Competences, confidentiality and informed consent are the three sections of the codes that are examined for differences and similarities.
This code has nine points under the heading competence which include honoring the call to competent Christian counseling, duties to consult and refer, consultation practice, referral practice, seeking Christian help, avoiding counsel against professional treatment, duties to study and maintain expertise, maintaining integrity to work, reports and relations, and protective action when personal problems interfere. The AACC Code of Ethics stresses that Christian counselors make only realistic statements about their identity, education, experience and the counseling goals (AACC 2004, ES1-200). Moreover, the professional counseling (such as medical or psychiatric treatment) is not avoided or advised against even if the providers may not be a Christian.
ACA Code of Ethics has eight key points which include: boundaries of competence, new specialty areas of practice, qualified for employment, monitor effectiveness, consultation on ethical obligations, continuing education, impairment, and counselor incapacitation or termination of practice. The emphasis is made on the high competence of counselors who gain knowledge and skills pertinent to working with the diverse client population (ACA 2005, Section C). Counselors are able to practice in specialty areas which is new to them only after the appropriate education is gained and the experience monitored. Consulting with other specialists is highly encouraged however within the ethical boundaries.
Differences and Similarities
Despite the fact that both Codes are talking about competence issues, it appears that the issue is being discussed from completely different standpoints. AACC Code of Ethics is based on the statement that all of the information about the counselors' competence corresponds to the real facts, while ACA Code of Ethics is based on the statement that every counselor occupies the position he is eligible for, in other words according to the education and experience. One of the similarities is that both codes talk about the boundaries of competence and assistance from other specialists - such counseling is encouraged and supported by both codes for the higher benefit of the client. One of the differences is that AACC Code of Ethics makes a point that the professional help of non-Christian professionals is not avoided and advised whenever the client seems to need it. ACA Code of Ethics does not have such a point under "Competence" section. The reason for this difference is obvious: AACC supports the counseling based on the Christian moral values and similar institutions often avoid advising outside help from non-Christian institutions. There is no need to make any statement about this in ACA Code of Ethics because it is not based on Christian principles. In addition, both Codes are talking about the monitoring of effectiveness and cases of counselor's impairment. These points need to be addressed in both codes because these processes are impacting the quality of service provided to the clients.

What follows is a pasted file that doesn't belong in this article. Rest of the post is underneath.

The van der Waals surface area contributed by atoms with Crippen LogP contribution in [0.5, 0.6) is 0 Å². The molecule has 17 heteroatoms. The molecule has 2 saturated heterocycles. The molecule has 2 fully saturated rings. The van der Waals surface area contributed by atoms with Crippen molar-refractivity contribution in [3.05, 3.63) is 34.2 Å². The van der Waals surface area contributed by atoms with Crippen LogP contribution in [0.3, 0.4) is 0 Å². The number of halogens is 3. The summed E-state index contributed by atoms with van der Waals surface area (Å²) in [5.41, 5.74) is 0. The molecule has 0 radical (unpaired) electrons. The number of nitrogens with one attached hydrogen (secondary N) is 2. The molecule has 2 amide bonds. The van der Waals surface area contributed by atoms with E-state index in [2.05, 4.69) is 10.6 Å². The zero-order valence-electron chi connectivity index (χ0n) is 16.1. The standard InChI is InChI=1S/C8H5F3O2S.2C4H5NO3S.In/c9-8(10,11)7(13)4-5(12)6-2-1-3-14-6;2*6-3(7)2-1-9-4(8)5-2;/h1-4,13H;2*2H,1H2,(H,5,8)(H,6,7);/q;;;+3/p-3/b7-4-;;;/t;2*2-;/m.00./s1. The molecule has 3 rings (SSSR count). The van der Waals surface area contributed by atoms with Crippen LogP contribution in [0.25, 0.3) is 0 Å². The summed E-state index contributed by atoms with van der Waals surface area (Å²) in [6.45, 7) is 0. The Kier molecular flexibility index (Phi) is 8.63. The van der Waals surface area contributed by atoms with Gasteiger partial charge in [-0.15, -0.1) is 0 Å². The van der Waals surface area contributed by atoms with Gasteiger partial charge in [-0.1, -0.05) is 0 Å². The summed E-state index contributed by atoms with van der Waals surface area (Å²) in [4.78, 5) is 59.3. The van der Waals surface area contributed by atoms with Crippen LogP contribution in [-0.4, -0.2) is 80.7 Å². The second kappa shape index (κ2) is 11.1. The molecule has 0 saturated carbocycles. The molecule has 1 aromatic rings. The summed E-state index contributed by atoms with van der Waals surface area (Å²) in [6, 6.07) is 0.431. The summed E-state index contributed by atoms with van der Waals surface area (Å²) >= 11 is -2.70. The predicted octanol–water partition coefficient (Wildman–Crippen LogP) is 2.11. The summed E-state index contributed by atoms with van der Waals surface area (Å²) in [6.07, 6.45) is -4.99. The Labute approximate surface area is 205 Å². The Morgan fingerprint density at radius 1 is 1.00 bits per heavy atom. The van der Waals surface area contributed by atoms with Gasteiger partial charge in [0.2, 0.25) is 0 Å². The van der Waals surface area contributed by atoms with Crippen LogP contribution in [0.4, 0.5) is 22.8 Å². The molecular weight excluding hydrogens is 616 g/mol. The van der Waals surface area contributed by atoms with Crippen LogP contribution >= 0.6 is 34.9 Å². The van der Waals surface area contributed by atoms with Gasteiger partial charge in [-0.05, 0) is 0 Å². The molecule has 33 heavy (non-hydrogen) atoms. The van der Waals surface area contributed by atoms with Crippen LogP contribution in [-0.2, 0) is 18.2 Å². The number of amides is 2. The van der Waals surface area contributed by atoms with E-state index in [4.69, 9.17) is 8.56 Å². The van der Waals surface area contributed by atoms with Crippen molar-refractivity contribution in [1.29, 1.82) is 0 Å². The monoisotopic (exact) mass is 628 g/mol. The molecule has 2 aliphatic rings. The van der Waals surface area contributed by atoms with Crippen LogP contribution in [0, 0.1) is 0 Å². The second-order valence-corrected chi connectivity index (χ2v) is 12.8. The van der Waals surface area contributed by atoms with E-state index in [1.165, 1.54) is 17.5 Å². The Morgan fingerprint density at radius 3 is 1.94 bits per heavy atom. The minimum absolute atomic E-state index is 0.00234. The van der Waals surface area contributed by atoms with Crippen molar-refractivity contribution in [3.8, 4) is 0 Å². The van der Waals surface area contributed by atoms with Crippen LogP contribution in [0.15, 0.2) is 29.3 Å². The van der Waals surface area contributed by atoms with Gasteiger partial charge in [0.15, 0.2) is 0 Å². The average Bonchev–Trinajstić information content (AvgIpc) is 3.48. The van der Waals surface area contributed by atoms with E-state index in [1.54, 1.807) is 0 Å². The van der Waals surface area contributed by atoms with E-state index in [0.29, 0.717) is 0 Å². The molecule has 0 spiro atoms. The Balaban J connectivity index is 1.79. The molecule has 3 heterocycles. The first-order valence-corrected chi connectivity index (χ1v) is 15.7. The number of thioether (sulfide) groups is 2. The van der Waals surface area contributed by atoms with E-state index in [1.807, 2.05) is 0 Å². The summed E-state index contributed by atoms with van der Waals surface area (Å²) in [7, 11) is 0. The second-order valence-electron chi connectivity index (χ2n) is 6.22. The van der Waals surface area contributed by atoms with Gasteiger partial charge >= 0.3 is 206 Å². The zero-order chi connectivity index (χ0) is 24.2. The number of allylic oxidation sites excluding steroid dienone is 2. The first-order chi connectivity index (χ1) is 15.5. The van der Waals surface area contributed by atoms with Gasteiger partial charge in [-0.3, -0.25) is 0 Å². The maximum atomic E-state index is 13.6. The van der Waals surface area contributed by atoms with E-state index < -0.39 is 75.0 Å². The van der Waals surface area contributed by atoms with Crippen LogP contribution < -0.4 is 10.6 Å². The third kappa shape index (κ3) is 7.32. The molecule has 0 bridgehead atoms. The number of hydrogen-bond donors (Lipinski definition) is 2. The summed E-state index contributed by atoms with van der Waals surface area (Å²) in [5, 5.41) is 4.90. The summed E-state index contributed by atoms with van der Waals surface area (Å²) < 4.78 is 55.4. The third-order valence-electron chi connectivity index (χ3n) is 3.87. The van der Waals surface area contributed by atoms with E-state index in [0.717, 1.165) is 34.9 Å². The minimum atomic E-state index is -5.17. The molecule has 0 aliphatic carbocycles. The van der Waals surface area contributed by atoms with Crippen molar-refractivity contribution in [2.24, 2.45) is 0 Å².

AACC Code of Ethics
"Christian counselors secure client